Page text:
May 30, 2012 at 2:53 PM ET
The DNA molecule serves as the code of life, but it also serves as handy building material for nanoscale structures — and newly published research shows how patterns as complex as letters, numbers and smiley faces can be created far more cheaply and quickly than previously thought.
Harvard researchers demonstrate the latest twists in this week's issue of the journal Nature. The process involves laying out short segments of DNA in a tile-shaped pattern determined by custom-designed chemical bonds. Those single-stranded tiles, in turn, can assemble themselves into larger shapes like Lego blocks, depending on how the bonds attach to one another. Different recipes for mixing the tiles together will produce different shapes.
The researchers — Bryan Wei, Mingjie Dai and Peng Yin — estimate that the process yielded the desired structure 12 to 17 percent of the time. That yield is far from perfect, but it could be perfectly acceptable for a process involving thousands upon thousands of self-assembling molecules.
The technique updates a construction strategy that was first pioneered in the 1980s. Back then, it took two years to create a 7-nanometer-wide cube from 10 strands of DNA, Caltech's Paul Rothemund and Aarhus University's Ebbe Sloth Andersen observed in a Nature commentary on the research. In contrast, the newly reported results suggest that far more complex shapes, measuring more than 100 nanometers across, could be churned out at an average rate of one per hour. (A human hair is roughly 100,000 nanometers wide.)
Another attractive factor has to do with the cost: An alternate method for creating nanoscale shapes, known as DNA origami, twists one long molecular strand into a desired shape rather than using lots of smaller tiles. But for each different shape, a new set of molecular "staples" has to be synthesized at a cost of roughly $1,000, according to the Nature commentary. The Harvard researchers' method involves creating a $7,000 set of tiles that could theoretically produce 2 X 10^93 shapes. That's a 2 followed by 93 zeros.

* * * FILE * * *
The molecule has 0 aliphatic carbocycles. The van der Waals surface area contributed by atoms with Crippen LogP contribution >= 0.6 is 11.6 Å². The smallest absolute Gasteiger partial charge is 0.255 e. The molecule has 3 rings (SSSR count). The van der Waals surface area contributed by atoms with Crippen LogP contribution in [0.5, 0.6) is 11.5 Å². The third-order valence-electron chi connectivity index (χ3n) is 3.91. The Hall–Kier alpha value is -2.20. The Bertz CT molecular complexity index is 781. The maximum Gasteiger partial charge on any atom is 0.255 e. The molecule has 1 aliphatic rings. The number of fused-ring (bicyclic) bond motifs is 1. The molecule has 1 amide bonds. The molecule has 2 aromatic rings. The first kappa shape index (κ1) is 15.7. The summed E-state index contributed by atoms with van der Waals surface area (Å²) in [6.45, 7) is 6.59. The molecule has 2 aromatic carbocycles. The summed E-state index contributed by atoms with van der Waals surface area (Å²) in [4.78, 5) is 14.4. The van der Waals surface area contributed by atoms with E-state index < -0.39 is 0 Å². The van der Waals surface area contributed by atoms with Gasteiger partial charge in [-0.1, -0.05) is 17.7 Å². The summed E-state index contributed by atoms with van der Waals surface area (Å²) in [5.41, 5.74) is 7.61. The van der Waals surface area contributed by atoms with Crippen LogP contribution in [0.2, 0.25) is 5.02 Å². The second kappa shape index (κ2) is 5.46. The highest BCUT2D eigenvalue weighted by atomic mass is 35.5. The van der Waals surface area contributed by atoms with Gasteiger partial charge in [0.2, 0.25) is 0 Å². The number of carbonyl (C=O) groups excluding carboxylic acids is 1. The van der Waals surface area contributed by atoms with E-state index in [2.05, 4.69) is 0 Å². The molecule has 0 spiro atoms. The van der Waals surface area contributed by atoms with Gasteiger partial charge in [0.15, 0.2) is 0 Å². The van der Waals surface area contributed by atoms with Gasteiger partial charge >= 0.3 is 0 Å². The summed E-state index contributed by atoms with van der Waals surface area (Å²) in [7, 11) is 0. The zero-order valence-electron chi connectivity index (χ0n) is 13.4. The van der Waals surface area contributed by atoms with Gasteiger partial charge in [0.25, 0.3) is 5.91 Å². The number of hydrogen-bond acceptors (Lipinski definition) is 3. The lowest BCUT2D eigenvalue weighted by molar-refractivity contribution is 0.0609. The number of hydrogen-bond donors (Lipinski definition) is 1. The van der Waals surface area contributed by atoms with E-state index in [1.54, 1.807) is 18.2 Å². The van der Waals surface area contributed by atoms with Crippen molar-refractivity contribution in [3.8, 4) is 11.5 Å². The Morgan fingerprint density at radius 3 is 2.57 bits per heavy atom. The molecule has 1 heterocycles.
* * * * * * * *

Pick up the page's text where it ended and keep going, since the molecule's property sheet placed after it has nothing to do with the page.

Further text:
In their Nature paper, Wei and his colleagues showed off 100 shapes — including the Roman alphabet, numerical digits, punctuation marks, the peace sign, Chinese characters and 10 kinds of emoticons. They made use of a custom-designed computer program to aid in the design of the shapes and control the liquid-handling robot that mixed the DNA ingredients.
"This advance truly brings DNA nanotechnology into the rapid-prototyping age, and enables DNA shapes to be tailored for every experiment," Rothemund and Andersen wrote in their commentary.
One of the puzzles surrounding the research has to do with why it works so well. Experts had thought that when smaller strands of DNA were mixed together, they wouldn't come together correctly and completely to form the desired larger shapes. The authors suggested that the timing of the chemical reactions could be the key to their success. "It is conceivable that sparse and slow nucleation followed by fast growth allows complete assembly," they wrote.
Nature News quoted Yin as saying that "any technological applications are highly speculative" — but if the process can be extended to a mirror-image type of DNA that isn't broken down by cellular processes, it could lead to the development of nanoscale devices for drug delivery or molecular-scale medical monitoring. The researchers say they're in the midst of obtaining a provisional patent for the process.
In their commentary, Rothemund and Andersen compared DNA assembly to carpentry.
"Wei and colleagues' findings remind us that we are still just apprentice DNA carpenters, and will embolden others to mix hundreds of DNA strands together against prevailing wisdom," they wrote. "The results will probably surprise us."
More about molecular carpentry:
The research reported in Nature, "Complex Shapes Self-Assembled From Single-Stranded DNA Tiles," was funded by the Office of Naval Research, the National Science Foundation, the National Institutes of Health and Harvard's Wyss Institute for Biologically Inspired Engineering.
Alan Boyle is msnbc.com's science editor. Connect with the Cosmic Log community by "liking" the log's Facebook page, following @b0yle on Twitter and adding the Cosmic Log page to your Google+ presence. You can also check out "The Case for Pluto," my book about the controversial dwarf planet and the search for new worlds.